The Dawn of Anti-Gay Eugenics?

The Dawn of Anti-Gay Eugenics?

"I don't want to be married anymore," writes Elizabeth Gilbert about the start of her pre-life crisis. "I don't want to live in this big house. I don't want to have a baby." To many of us this is simply one of many possible attitudes commonly found among modern women (and it sure didn't do Gilbert any harm). But maybe you're an expectant mother who doesn't want your baby to turn out like Elizabeth Gilbert. Maybe you'd even take a pill to make sure your child grows up traditionally feminine—someone who likes to play with dolls, not trucks; with men, not women. According to Alice Dreger, a bioethicist at Northwestern's medical school, such a pill exists, such experiments are being conducted, and the era of anti-queer eugenics is here.


The big-picture issue here is the notion that bodies which fail to conform to society's expectations should be "corrected" by doctors. The medication, dexamethasone, is a steroid used to treat allergies, asthma and other conditions, but it also appears to forestall symptoms of congenital adrenal hyperplasia, a rare genetic anomaly which condition in which a baby fails to develop normal adrenal glands. An infant with CAH has higher-then-usual levels of the male hormone androgen. Boys may develop puberty-like changes at 2 or 3 years old. Girls are often born with "ambiguous" genitalia: A large clitoris that looks like a penis, for example.

To me the common-sense response to such an infant is: Do nothing different than you would have with an unambiguous clit. But common medical practice for decades was to perform surgery on intersex infants, to make them better fit parents' (and, perhaps more importantly, doctors') expectations. Dexamethasone (or "dex") is described in the Endocrine Society's treatment guidelines as a way for parents to avoid the risks and pains of surgery.

Trouble is, in a couple of recent studies, some researchers have also linked CAH to higher-than-typical proportions of homosexual and bisexual orientation, and to more "masculine" behavior. Here, Dreger and colleagues criticize one of dex's leading proponents in endocrinology, Maria New of Mount Sinai Medical Center, for writing, in a recent paper: "We anticipate that prenatal dexamethasone therapy will reduce the well-documented behavioral masculinization" of CAH girls in "childhood play, peer association, career and leisure time preferences in adolescence and adulthood, maternalism, aggression, and sexual orientation."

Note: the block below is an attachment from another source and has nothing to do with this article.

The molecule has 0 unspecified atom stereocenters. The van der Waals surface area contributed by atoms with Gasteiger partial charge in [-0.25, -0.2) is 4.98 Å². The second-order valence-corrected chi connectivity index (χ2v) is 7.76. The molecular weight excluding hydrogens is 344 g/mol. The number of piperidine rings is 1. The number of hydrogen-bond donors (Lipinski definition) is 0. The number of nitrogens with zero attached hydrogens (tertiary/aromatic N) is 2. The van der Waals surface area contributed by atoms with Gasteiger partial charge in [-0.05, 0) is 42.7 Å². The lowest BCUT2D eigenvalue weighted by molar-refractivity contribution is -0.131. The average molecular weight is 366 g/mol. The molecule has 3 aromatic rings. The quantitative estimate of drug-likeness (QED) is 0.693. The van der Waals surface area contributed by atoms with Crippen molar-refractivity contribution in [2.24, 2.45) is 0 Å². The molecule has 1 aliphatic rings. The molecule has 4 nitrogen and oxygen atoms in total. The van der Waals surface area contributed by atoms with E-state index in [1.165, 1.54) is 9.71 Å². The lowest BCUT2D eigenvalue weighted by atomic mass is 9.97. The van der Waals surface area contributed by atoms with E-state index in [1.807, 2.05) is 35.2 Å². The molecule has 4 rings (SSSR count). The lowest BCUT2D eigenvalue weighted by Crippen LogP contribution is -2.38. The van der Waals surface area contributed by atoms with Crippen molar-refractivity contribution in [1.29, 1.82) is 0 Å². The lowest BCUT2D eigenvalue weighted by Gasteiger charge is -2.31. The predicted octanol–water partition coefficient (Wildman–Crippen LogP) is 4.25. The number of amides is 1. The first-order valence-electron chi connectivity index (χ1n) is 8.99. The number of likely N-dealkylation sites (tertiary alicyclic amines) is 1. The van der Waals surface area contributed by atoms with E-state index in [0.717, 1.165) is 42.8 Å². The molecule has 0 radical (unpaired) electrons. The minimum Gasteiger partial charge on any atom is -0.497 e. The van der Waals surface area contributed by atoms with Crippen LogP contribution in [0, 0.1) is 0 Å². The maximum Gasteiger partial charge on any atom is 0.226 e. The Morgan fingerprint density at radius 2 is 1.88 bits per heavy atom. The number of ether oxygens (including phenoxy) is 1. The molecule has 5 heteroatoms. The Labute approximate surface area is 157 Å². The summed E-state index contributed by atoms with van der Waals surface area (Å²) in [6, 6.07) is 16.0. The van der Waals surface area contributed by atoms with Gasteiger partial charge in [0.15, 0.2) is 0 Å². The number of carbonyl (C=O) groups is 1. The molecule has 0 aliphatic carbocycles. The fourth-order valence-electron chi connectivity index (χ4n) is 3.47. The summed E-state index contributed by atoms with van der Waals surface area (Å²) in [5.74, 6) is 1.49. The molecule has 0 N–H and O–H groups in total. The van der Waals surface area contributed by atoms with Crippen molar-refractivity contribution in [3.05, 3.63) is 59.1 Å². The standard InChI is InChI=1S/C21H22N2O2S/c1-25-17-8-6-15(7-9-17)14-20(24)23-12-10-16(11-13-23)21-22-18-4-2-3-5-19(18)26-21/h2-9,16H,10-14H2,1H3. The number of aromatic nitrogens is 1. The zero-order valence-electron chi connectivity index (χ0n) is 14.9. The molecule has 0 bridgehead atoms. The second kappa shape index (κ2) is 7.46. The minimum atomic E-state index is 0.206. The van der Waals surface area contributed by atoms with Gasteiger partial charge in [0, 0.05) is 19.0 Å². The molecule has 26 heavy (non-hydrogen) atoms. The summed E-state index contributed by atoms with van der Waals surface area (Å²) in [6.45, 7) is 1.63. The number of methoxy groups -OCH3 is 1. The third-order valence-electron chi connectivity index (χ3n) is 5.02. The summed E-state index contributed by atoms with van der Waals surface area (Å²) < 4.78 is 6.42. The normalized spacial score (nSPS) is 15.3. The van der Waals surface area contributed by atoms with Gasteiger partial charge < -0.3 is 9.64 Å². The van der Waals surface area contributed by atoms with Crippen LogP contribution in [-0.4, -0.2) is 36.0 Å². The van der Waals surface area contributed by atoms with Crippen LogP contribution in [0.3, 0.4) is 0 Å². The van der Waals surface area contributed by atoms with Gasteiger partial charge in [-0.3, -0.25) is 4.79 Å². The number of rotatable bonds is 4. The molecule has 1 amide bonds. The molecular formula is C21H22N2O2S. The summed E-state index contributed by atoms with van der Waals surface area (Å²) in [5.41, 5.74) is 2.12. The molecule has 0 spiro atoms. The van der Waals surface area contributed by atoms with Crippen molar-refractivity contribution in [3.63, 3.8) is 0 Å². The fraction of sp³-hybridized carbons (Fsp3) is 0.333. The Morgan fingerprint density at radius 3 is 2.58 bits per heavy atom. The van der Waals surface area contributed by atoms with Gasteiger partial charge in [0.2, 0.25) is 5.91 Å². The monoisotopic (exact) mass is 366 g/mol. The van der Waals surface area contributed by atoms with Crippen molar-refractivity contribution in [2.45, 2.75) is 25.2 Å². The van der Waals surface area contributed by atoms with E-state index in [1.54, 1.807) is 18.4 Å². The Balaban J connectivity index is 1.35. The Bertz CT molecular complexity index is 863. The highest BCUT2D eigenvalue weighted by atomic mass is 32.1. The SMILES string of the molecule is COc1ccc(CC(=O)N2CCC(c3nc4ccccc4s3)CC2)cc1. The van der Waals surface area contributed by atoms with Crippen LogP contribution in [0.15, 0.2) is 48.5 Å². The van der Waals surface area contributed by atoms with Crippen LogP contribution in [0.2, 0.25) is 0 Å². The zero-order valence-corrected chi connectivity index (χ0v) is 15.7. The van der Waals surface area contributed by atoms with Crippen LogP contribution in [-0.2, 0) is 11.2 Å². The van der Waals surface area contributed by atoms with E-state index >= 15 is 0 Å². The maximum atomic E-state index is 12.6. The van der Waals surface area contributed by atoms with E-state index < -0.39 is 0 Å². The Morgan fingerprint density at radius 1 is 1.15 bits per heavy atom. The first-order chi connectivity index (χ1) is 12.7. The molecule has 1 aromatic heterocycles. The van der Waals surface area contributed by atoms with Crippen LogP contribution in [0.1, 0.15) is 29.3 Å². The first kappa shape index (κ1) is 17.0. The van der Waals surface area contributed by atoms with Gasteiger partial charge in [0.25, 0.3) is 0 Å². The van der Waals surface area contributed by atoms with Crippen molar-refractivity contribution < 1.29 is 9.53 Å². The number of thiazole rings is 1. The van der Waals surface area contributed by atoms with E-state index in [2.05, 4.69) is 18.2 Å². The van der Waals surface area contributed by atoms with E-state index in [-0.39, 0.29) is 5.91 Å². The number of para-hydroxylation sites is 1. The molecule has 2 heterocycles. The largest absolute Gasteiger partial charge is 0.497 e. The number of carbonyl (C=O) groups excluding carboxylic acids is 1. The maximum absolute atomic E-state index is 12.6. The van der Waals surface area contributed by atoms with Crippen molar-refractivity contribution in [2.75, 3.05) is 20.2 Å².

"Her main goal has been to prevent ambiguous genitalia and all the things that come with it, including what she calls 'behavioral masculinization,'" Dreger told Dennis Thompson of HealthDay. "She includes in that what she calls 'masculinized orientation.' "

New says this is a put-up job, connecting a few dots in her research to make a picture she never intended. Her statement about the controversy was explicit about the supposedly anti-homosexual intentions of her research: "Allegations that my goal is to prevent lesbianism are completely untrue." And, in fact, it seems quite a stretch to make her statements about CAH girls' "masculine" traits into a serious interest in making Stepford-Wife babies. Her bigger problem, as Time magazine recently reported, is that women who took dex have complained that New didn't warn them that it was an experimental treatment.

So I think the "gay eugenics" uproar is a red herring. We ought to worry, instead, about two other issues. First, it's wishful thinking to assume that medication delivered in utero can determine whether a person becomes straight, gay or bi in adulthood. Why aren't we willing to admit that we don't yet know how to do this? (Dreger is no help here, as her attacks on New imply that dex will work.) Second, when society finds people "off," strange or disturbing, why is it so easy to think it's the people, rather than society, that need altering?

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